Inkaneer TrainBoard Member

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    Let's not have the tail wag the dog here. There remains a large contingent of N scalers who are not DCC inclined for a variety of reasons but mostly based on a cost/benefit basis. The only figures that I have heard on the matter is that DCC has about 35% of the total N scale market. So while the DCC crowd may denigrate them the LifeLike engines are very much welcomed by the analog community.
     
  19. bumthum

    bumthum TrainBoard Member

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    Agreed. I will probably never make the space/time commitment to have a layout that requires more than two operators (I always plan on being able to operate with only one), trains are only one of my hobbies so I won't ever make a large space available for them and multiple trains running at the same time aren't practical within my size limits. DCC really doesn't offer me anything I need, inexpensive locomotives do however. To me the plastic frame and even later split frame Life Likes have been great runners and very welcome on my layouts because they do what they are asked and they allow me to have a more varied roster without a huge investment.
     
  20. PGE-N°2

    PGE-N°2 TrainBoard Member

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    I have a whole bunch of LL locos. I had a long time ago a GP38, which I hated because it was in CN zebra stripe, and a GP18, which has such a slow speed creep, it's almost un-measurable. I never really did like the GP18 too much, because I felt the brake fan housings were too oversized and not realistic.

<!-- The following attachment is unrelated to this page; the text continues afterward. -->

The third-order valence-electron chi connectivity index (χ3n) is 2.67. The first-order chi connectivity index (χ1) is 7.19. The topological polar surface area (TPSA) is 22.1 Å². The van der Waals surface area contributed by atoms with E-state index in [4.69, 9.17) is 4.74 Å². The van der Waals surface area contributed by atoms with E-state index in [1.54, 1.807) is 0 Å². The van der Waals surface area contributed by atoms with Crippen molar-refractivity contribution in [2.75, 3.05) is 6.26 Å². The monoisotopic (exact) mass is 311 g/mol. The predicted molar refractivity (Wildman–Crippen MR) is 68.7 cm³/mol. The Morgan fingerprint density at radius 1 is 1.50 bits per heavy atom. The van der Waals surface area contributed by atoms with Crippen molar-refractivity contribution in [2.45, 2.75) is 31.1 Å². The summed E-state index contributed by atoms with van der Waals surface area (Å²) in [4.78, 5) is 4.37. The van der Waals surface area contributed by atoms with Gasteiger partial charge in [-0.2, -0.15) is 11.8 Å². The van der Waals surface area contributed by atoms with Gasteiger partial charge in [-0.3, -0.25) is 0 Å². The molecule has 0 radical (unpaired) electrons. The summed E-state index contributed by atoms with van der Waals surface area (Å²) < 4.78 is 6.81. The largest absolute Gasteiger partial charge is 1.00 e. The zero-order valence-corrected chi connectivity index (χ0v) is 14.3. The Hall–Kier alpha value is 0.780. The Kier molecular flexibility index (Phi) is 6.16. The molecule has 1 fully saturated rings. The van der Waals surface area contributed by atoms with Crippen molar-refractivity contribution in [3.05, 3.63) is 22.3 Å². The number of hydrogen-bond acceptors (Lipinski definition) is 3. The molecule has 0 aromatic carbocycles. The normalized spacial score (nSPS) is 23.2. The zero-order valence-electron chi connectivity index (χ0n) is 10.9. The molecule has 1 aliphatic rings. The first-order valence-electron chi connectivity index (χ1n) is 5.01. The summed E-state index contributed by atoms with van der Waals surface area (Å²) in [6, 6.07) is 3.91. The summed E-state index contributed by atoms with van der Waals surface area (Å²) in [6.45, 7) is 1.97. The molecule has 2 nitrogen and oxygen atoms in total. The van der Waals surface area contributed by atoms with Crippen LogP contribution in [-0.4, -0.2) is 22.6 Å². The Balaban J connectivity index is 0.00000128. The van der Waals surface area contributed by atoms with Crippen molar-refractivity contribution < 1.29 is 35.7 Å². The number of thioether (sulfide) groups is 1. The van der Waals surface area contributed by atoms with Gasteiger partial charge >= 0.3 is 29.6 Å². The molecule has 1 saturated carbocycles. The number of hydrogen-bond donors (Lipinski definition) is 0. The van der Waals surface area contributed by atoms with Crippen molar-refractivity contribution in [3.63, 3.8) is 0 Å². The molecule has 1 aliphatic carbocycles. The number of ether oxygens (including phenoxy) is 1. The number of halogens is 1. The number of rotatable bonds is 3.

I do have 3 SD9, in Milwaukee Road colours, of course, as well as a BL2 just for fun, and several Erie-Builts, although one suffered minor damage in a drop over the weekend. I also have several SW1200s and SW9s, and a whole fleet of C-Liners in various states of operability. The C-liners are solid, but I've found the Erie-Builts have to have one of the best made motors of any N scale engine. They can run for hours and stay stone cold, and they just cruise along at realistic scale speeds. And they can service being dropped with only a few hairline cracks. (Okay I didn't fall too far).